We’re now over a year into turning our front lawn into a fruit and vegetable garden, and have been enjoying harvesting our goodies very much. So, alas, has the local rabbit. We came back after a week away in the summer to find said bunny sitting in the middle of the pathway, fat and bold (and fluffy and cute, it has to be said…), munching on the last of my kale. It had troughed an entire 2 x 4 foot raised bed of kale and broccoli. The minxes barely repressed their glee at the sight of the decimated leaves and cheered loudly, while I chased that pesky varmint away. It dashed into the back garden while I huffed and puffed and abandoned the chase in favour of unloading the car.
The next day I waddled round to the compost bins at the back of the house to get rid of some of lunchtime’s veg peelings. I heard an ominous rustle behind the bins, so squeezed past to investigate. Last night’s rabbit was trapped between 2 slats in the fence! It had scraped a pile of dirt away with its back paws and rubbed all the fur off its sides. There was no blood, but it didn’t exactly look too comfortable. It must have been there since we’d arrived home and I’d chased it.
Now, I have to confess to considering roast rabbit for dinner that night, and went back to the kitchen for a big sharp knife. En-route, though, I thought about how scared it must have felt for those 14 hours and felt a rush of pity for it. Instead of fetching the knife, I put on 2 pairs of rubber gloves, went back out and tried to gently guide its back legs through the fence slats. No chance – its behind was too fat on my greens. So I gripped it over its haunches and middle and pulled. It slid right out then let out a scream like a banshee meets a scalded cat. I mean, I wasn’t expecting gratitude or anything, and I’m no “manky Scots git”, but I didn’t expect to be confronted with those long brown teeth.
(Oh come on, you can’t expect me to tell you a tale about a rabbit without a single Monty Python reference!)
Anyway, it jumped down, scampered off, and I forgot about it. Until I discovered that it had also munched all 10 of the carnations I’d cossetted and pampered and planted along the edge of the little fence I’d put up to shield the mess of my Steptoe’s Yard of a veg garden from the rest of the neighbourhood. Right down to the ground. I regretted my knife / gloves exchange, but got over it.
Time passed. Killer Cat was a little more successful at keeping the wild rabbit away from the rest of my vegetables and the kale and lettuces grew back. The carnations and broccoli didn’t. Last weekend, the minxes came in from playing with tales of a rabbit that had lost an eye. I was quite dismissive (“Really? That’s nice, dear…”) as they guessed that it had been in a fight with a cat or dog. Then yesterday, I found a big fat rabbit right in the middle of the lawn.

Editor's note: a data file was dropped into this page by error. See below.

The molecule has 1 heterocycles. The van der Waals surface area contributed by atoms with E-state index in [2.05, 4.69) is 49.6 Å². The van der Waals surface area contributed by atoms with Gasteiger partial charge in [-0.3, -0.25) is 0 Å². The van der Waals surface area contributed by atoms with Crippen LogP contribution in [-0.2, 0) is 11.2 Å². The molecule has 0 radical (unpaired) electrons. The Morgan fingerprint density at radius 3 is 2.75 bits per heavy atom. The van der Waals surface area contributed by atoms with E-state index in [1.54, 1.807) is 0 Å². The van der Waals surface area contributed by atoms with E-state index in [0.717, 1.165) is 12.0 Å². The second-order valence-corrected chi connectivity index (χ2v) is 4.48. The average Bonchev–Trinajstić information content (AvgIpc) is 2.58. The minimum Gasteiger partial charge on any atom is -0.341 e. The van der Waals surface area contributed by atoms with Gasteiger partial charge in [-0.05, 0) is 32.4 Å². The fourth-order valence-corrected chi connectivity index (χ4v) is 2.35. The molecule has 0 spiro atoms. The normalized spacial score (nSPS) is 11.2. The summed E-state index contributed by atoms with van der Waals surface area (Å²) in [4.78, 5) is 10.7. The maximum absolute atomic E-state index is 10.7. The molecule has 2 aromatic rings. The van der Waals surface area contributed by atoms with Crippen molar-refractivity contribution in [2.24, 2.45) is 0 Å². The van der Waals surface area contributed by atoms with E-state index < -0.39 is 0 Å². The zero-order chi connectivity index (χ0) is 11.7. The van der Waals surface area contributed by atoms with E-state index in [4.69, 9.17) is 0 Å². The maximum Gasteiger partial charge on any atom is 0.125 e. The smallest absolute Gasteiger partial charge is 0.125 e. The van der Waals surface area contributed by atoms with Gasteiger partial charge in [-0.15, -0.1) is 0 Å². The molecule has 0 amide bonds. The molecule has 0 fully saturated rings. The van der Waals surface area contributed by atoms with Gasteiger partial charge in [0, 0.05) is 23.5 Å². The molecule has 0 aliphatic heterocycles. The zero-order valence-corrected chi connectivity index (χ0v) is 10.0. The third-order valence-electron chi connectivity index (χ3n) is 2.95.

“Shoo!” I hissed. It ignored me and hopped once in the general direction of my kale.
“Move along!” I chided, and walked right up to it. It just sat there, ignoring me. It did indeed look like it had lost one or both eyes. I was in a rush to get Midi The Animal Lover home from school for lunch, so stalked off in exasperation.
On our return, the rabbit was still there. Midi identified it as the rabbit the kids had been talking about over the weekend. I had a closer look at it. It was a very manky and unhappy little thing. I admitted to Midi that if I had any backbone and/or thought I knew how to do it without causing it further distress and pain, I’d kill it to stop its obvious suffering. As I didn’t, sadly we’d just let it get on with it. Midi had a long think about my attitude while she munched her lunch. Presently, she announced her judgement:
“Phone the SSPCA, Mum”, she said, “They’ll take care of it”.
Nooooo, they’re for things like baby squirrels and rescuing pets suffering cruelty and… and… well, they’ll not be coming out to wild rabbits with myxomatosis. Midi insisted I was wrong, and that the SSPCA representatives who’d visited the school last year had been clear that they would help any animal that needed it. She looked at me with her big, owly eyes full of compassion. So I called (03000 999 999 in the UK).
I spoke to a brisk and helpful lady who assured me that it wasn’t right to let the animal suffer any more, and talked me through finding something to put over the rabbit to immobilise, comfort and calm it (a big laundry crate). Five minutes later, my local SSPCA called to say they were on their way. Twenty minutes later, a very kind chap turned up in the van. He looked at the rabbit and agreed that it had myxomatosis and was suffering badly. He thanked me for the call, was happy at my admission that it was Midi’s idea from a school visit, and said he’d take it away and euthanize it gently with an overdose of anaesthetic.
Now, I can’t afford to pay vet’s fees to have called one out to come pick up and deal with the rabbit. And as I said, I’ve neither the skills nor the moral fibre to deal with it myself. Although the SSPCA are a charity, I’m sure the staff don’t work for free, the anaesthetic wouldn’t have been cheap and the man didn’t arrive on a broomstick: fuel costs a fair bit nowadays. So I’ll be making a donation to cover as much of that as I can.
Poor bunny. I guess I won’t have to be defending my greens against it or its burrow-mates now – I imagine they’ll be equally afflicted. And how did Midi react?:
“Poor Charlie-Felix Rabbit. I hope it rests in peace”, she said sadly. Then took a breath, and said brightly: “Oh wow, Mum, does this count as this week’s Good Deed for Cubs? Excellent!”